Like the Thunder trading James Harden, Memphis found that the new CBA luxury tax penalties cost prohibitive and they therefore decide to unload Rudy Gay. The calculus is more complex than just luxury tax considerations. I imagine the Grizz had to ask themselves several questions before reaching this conclusion. Let’s run though the analysis and see if we agree with logic train:
(a) What would the outcome be of just leaving the Grizz roster intact?
Memphis had a tougher call than most teams. Usually, the team making such a decision is clearly a contender or an also-ran. Memphis is exactly on the cusp between good team and potential title contender, which makes the call even more difficult (in the case of OKC, the Thunder felt that Harden was a cherry on the contention sundae and not absolutely necessary to go back to the Finals). Memphis probably had an outside shot at making the Conference Finals if everything broke right with Gay on the roster. Of course, it is also quite possible (but not likely) that the Grizz would lose in the first round. Depending on how much financial flexibility the franchise had, it wouldn’t have been crazy to let the season ride and see how far the team could go with the same core as the last few years. The fact that Memphis already was pretty set on giving away Mareese Speights and still traded Gay tells us that the Grizz have little to no wiggle room on finances and someone had to be traded.
(b) If you are going to trade someone, is Gay the guy?
This depends on how good you think Gay is and what the market is for the players who might be traded. Well, let’s look at the Grizz expensive players and look at the options:
-Rudy Gay, age 26, 17.2 ppg, .438 eFG%, 5.9 rpg, 2.6 apg, 14.3 PER (contract: two more years at $37.1 million)
-Zach Randolph, age 31, 15.8 ppg, .483 eFG%, 11.6 rpg, 1.4 apg, 18.7 PER (contract: two more years at $34.3 million)
-Marc Gasol, age 28, 13.7 ppg, ,489 eFG%, 7.5 rpg, 3.6 apg, 19.6 PER (contract: two more years at $30.6 million)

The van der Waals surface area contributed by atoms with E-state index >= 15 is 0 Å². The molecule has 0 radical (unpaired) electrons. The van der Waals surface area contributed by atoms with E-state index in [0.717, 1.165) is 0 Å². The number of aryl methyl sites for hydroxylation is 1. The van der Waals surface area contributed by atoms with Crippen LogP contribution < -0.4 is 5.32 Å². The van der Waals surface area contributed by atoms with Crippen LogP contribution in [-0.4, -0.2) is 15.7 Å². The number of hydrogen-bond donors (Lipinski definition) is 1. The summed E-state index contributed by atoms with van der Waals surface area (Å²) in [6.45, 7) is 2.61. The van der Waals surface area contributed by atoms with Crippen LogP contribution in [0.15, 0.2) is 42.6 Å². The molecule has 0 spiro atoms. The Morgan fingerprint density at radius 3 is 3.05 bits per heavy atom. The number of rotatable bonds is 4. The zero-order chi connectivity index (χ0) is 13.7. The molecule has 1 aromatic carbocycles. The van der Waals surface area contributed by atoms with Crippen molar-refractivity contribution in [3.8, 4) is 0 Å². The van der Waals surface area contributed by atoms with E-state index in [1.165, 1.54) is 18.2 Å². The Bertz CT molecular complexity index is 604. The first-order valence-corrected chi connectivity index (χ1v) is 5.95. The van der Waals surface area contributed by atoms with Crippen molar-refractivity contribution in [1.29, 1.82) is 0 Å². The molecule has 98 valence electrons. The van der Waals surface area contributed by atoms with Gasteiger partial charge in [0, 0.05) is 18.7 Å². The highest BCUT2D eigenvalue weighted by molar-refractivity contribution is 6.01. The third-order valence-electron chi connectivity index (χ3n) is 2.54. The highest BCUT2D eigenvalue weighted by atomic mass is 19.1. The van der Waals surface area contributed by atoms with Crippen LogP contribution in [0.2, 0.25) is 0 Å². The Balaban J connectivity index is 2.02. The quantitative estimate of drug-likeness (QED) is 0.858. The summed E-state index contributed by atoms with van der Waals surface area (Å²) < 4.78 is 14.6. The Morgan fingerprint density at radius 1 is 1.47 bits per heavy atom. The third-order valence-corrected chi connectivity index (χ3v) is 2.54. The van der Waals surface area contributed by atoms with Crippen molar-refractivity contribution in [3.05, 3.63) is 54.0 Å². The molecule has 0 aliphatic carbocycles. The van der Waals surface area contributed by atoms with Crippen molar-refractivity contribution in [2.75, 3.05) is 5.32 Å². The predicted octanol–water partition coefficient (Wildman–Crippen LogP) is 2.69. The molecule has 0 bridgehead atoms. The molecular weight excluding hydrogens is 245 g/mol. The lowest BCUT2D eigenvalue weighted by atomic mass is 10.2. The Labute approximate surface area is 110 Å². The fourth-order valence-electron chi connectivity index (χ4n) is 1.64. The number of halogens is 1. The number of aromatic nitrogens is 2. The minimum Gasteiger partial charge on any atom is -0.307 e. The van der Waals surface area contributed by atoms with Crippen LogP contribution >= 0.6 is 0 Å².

All are talented but have weaknesses. Gay’s are most evident: he is mostly a scorer, his efficiency is way down this year, and is the most expensive of the three. His shooting this year, however, may be an anomaly as he his career eFG% is right in line with Randolph and Gasol of 2012-13. Randolph is the oldest of the three and, while still good, he is down from his pre-2011-12 numbers and it is possible he might never be the dominant force he was before. As for Gasol, he continues to be a mini-Arvydas Sabonis (minus the rebounding) and is going nowhere. As between Gay and Randolph, trading Gay makes sense given his down numbers, bigger money, and the fact that his core skill (scoring in volumes) isn’t that hard to replace.
(c) What about the return for Gay?
Ed Davis is a very nice young prospect at age-23 and a nice potential eventual replacemet for Randolph (per-36 min: 14.5 pts, .549 eFG%, 9.9 rebs, 18.1 PER). For now, Davis will make a nice third big man for the Grizz and is better than the recently departed Speights. Losing Gay’s ability to create shots, though, is a gaping hole that isn’t filled by role players like Tayshaun Prince or Tony Allen. The Grizz already have the second rated defense in the NBA already, so Prince will at least keep the team at the same level but there isn’t much room for improvement in that area. Conversely, offensively, the Grizz are slightly below average with Gay (17th) and swapping Gay out for Prince could really hurt. The Grizz will have to find some sort of scorer cheaply somewhere and/or Mike Conley’s shots are going to have to go way up because there are no other perimeter players on the roster who can create shot. On the plus side, losing Gay won’t hurt the Grizz from three. The Grizz have made (and taken) the fewest threes in the NBA and are not that good percentage wise either (.344%, which ranks 24th). Gay was a big part of the problem (.310% from three so far). The more efficient Prince (.434% this year) will help but he’ll have to step up his frequency (only 53 attempts from three this year versus 129 for Gay). In all, it is fair to say that the Grizz didn’t gut their team but the Davis/Prince probably makes them a bit worse than they were before. This isn’t a bad deal considering it was forced by circumstance. The Grizz are still a playoff team and could still be a four seed after this deal if Prince can step up his scoring.
(d) What is Toronto doing?
I know Bryan Colangelo is under pressure to show improvement but this deal won’t quite get it done. Currently the Raptors are 16-30 and 12th in offense and 26th in defense. So, they traded their best young big man prospect to pair Gay, another a low efficiency scorer, with DeMar Derozan? The problem here is defensive sieves like Andrea Bargnani and Jose Calderon and not getting a high volume scorer. Gay won’t hurt the defense and he’s much better than Landry Fields/Mickael Pietrus types but it doesn’t fix the core problem and I’m not sure I’d blow cap room for a minor upgrade to a non-playoff team when there are much bigger fish to fry. I probably would have stood pat with Davis and tried to move Bargnani. Not a terrible move but it seems more like trying to make a splash without much thought put into whether it will fix the core issues.